2. In the Function Arguments dialog, please specify the range you will count colored cells within in the Reference box, choose the cell that is filled by the specified background color in the Color_index_nr box, and click the OK button. See screenshot:

Notes:
(1) You can also type the specified Kutools Function =COUNTBYCELLCOLOR($A$1:$E$20,G2)  in the blank cell or formula bar directly to get the counting results;
(2) Click Kutools > Kutools Functions > Statistical & Math > SUMBYCELLCOLOR or type =SUMBYCELLCOLOR($A$1:$E$20,G2) in the blank cell directly to sum cells based on the specified background color.
Apply the COUNTBYCELLCOLOR and SUMBYCELLCOLOR functions for each background color separately, and you will get the results as below screenshot shown:

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Count and Sum cells based on specific fill color with Kutools for Excel

With the above User Defined Function, you need to enter the formula one by one, if there are lots of different colors, this method will be tedious and time-consuming. But if you have Kutools for Excel’s Count by Color utility, you can quickly generate a report of the colored cells. You not only can count and sum the colored cells, but also can get the average, max and min values of the colored range.

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1. Select the range that you want to use, and click Kutools Plus > Count by Color, see screenshot:

2. And in the Count by Color dialog box, please do as below screenshot shown:
(1) Select Standard formatting from the Color method drop down list;
(2) Select Background from the Count type drop down list.
(3) Click the Generate report button.

Note: To count and sum colored cells by specific conditional formatting color, please select Conditional formatting from the Color method drop down list in above dialog, or select Standard and Conditional formatting from the drop down list to count all cells filled by the specified color.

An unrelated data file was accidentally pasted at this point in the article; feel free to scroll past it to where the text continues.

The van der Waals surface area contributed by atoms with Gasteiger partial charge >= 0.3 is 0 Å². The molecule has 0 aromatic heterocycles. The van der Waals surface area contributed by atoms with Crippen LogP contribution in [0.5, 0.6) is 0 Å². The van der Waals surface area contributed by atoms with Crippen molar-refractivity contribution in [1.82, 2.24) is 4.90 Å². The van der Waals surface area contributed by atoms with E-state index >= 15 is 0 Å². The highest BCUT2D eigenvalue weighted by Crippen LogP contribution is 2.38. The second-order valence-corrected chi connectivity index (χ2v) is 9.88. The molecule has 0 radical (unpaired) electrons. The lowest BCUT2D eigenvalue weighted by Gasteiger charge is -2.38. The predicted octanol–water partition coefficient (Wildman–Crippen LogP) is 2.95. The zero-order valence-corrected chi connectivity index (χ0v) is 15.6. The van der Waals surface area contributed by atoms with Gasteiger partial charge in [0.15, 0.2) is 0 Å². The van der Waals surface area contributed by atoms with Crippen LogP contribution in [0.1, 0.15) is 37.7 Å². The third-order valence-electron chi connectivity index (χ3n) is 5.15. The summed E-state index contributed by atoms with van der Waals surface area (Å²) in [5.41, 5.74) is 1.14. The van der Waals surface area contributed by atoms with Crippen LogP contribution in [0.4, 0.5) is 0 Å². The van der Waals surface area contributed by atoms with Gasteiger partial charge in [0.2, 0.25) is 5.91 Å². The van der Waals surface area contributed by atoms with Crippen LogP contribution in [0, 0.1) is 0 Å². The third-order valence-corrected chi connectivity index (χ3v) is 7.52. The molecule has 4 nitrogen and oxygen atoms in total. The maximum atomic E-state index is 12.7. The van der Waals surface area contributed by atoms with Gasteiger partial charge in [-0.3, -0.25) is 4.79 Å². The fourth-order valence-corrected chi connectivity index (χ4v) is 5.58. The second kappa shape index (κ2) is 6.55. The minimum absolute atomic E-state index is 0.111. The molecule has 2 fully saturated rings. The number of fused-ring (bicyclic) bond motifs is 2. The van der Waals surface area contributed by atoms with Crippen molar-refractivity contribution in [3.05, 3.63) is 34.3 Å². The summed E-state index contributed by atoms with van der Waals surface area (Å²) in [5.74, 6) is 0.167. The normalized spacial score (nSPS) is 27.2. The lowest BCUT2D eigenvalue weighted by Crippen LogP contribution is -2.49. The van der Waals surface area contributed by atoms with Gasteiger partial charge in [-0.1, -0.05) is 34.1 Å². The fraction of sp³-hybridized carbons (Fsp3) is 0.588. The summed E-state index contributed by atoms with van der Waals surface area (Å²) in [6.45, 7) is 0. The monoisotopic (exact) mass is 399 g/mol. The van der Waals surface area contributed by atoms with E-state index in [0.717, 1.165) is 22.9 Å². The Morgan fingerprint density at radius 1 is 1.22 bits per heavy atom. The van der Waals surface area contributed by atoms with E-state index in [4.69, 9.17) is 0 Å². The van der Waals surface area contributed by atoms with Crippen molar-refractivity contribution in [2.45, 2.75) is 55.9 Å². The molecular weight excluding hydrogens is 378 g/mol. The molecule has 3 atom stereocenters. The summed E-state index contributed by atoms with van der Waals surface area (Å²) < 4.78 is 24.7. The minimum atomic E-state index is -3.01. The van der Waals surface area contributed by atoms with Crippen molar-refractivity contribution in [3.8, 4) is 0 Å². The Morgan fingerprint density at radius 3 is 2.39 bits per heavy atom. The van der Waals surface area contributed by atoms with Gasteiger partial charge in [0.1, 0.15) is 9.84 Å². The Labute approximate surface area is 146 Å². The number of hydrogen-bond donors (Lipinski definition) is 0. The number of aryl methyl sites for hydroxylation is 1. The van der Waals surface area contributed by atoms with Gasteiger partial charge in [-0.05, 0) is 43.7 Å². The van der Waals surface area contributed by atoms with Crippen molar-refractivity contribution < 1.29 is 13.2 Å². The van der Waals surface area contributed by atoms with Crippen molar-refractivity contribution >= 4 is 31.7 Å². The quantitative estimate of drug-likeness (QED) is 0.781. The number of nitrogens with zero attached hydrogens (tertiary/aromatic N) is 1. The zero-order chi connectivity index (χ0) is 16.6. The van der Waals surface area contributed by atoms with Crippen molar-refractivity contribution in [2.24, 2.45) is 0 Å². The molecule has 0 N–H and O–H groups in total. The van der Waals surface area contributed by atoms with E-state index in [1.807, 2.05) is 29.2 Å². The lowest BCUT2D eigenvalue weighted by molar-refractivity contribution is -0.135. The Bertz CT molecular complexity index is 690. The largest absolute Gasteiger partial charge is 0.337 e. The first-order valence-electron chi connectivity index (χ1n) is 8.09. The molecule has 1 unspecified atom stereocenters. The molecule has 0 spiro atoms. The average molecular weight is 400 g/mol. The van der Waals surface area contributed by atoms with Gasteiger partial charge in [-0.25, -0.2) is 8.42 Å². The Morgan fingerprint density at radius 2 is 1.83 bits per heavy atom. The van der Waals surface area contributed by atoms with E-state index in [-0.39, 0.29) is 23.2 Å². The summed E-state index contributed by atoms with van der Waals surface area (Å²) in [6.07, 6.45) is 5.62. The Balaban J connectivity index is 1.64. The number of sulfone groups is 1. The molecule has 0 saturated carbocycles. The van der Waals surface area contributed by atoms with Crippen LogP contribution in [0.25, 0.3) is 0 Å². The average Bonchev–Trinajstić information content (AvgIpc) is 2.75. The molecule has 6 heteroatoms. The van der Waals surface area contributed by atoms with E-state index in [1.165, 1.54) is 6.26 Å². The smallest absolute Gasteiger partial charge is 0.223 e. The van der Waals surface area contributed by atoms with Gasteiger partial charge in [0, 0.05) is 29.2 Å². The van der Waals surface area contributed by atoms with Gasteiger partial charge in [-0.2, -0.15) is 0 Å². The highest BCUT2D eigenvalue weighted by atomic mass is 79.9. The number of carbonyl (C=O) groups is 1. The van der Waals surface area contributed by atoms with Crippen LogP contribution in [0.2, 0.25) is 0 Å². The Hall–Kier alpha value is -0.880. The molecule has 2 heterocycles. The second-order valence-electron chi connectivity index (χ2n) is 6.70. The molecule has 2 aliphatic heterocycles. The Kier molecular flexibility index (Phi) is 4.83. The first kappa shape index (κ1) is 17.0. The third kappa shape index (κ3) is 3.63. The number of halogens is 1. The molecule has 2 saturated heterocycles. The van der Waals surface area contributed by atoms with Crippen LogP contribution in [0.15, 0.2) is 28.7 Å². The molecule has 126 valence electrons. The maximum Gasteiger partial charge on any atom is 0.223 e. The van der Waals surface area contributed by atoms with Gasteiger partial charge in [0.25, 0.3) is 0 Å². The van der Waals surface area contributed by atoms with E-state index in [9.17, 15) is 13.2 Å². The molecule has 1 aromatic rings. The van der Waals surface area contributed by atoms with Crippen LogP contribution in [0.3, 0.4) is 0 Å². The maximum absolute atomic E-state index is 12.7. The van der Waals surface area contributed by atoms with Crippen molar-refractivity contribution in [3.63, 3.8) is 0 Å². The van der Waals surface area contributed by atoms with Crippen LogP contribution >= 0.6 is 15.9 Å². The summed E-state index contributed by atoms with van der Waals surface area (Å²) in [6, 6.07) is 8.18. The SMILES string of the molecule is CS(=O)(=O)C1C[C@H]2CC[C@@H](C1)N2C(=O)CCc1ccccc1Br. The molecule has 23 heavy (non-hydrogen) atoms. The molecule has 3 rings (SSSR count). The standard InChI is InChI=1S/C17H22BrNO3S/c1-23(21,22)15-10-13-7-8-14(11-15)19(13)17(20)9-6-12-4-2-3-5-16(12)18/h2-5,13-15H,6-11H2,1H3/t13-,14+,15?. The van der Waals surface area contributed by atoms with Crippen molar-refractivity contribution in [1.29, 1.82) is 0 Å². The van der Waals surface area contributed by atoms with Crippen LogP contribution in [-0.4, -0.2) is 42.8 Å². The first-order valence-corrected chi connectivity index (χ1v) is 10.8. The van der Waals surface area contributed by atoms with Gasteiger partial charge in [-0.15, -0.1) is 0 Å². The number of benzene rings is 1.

Now you will get a new workbook with the statistics. See screenshot:

The Count by Color feature calculates (Count, Sum, Average, Max, etc.) cells by background color or font color. Have a Free Trial!


Related article:

How to count / sum cells based on the font colors in Excel?


Demo: Count and sum cells based on background, conditional formatting color:


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Sum Cells based on Background Color

Few weeks back, one of my regular visitors dropped me an email describing an issue that he was facing. His task was to add the contents of certain cells based on their background colors.

As we all know, Excel by default has no formula or feature to calculate such a thing. So, in this post I will share few methods that will help you to achieve this.

To make the task more clear let’s have a look at the below image.

Sum based on cell color

This image depicts that here we don’t need the total sum of all the elements but instead we want the sum of elements that have the same background color.

Recommended Reading: Weighted SUM in Excel

Method 1: SUM cells on the basis of background colour using SUMIF Formula:

We know that SUMIF function is a combination of SUM and IF formula and hence SUMIF can come quite handy for adding cells based on color.

If you don’t know how to use a SUMIF Function, then before going any further I would strongly suggest you to read this post.

First of all let’s try to understand how we are going to do this:

Consider we have a table as shown in the below image.

Table with colored cells

Next, we will add one more column to this table where we will manually type the background colors of their adjacent cells as shown in the below image.